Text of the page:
The agreement between California and CMS officials on a federal waiver for California’s Medicaid program means $6.2 billion worth of delivery and payment reform projects for Medi-Cal.
That good news for the state shouldn’t be an end, but a beginning, according to an essay released Tuesday by Christopher Perrone, director of Improving Access at the California HealthCare Foundation, which publishes California Healthline.
State officials originally submitted a waiver request for $17 billion worth of initiatives. The federal rejection of about two-thirds of that request is not an indictment of those initiatives, Perrone said, but rather a rejection of the funding formula proposed by the state, based on managed care savings.
“The big challenge is there weren’t the funds to support those initiatives,” Perrone said. “CMS rejected that [funding formula], so those pieces of the puzzle had to be dropped.”
Perrone said CMS officials have consistently supported those kinds of forward-thinking initiatives but have become wary of the growing reliance by states on the support of federal waivers.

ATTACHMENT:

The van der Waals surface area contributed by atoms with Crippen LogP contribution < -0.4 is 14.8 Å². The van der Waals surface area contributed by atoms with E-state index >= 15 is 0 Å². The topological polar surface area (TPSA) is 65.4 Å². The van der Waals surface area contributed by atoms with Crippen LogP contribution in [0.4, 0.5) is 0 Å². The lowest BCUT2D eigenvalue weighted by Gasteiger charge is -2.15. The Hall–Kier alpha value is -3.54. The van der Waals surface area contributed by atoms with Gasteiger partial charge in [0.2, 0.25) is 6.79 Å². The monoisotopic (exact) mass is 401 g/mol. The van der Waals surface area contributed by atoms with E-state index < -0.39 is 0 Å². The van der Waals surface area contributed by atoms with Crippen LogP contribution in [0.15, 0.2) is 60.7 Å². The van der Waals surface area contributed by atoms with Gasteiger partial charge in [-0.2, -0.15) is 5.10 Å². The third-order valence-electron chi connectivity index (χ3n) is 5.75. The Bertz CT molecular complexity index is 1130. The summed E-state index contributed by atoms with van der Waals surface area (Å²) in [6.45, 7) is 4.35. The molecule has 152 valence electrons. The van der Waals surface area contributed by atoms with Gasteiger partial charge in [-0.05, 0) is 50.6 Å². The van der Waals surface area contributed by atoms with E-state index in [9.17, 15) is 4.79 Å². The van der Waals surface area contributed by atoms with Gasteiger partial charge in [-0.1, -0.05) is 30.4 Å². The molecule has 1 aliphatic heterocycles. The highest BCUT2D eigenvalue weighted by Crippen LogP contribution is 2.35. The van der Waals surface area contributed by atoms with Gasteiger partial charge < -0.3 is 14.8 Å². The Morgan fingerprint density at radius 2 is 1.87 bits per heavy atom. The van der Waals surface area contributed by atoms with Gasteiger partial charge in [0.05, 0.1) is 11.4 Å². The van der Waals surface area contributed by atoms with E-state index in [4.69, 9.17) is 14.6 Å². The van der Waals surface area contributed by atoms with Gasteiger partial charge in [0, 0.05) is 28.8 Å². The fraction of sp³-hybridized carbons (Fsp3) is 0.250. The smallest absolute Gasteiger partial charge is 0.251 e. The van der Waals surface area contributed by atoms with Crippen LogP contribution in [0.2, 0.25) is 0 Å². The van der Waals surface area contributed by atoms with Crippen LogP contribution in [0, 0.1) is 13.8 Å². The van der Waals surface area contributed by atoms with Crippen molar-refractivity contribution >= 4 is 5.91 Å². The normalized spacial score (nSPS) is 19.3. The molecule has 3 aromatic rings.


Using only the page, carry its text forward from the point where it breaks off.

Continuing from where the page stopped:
“They are looking for a long-term vision. They want to know, how do we make these kinds of initiatives sustainable outside of waivers?” Perrone said. “What they wanted to see is a vision for how waivers will carry on when waivers go away.”
That means a stronger state commitment to the Medi-Cal program, he said. It’s a two-step process, he said, to map out the vision of what Medi-Cal should be and then decide how the state might get there.
“California should invest in its Medicaid program if it wants to see a successful, impactful program,” Perrone said. “Those [Medi-Cal] payments, many of them are at the bottom of what is federally allowed.”
Sometimes in the political world the process is counter-productive, he said, by focusing on the cost first and then trying to fit program elements into that structure. A better approach, he said, is to start with an idea of what the program can and should be.
“We need to look at what it is we’re trying to do before we get to how are we going to pay for it,” Perrone said.
“We neither know the vision of the path forward, nor the way to get there,” he said. “It is primarily a better access, better care argument. If it’s all about the money, there’s lots of things to cut. And yet we choose to invest in our Medi-Cal program.”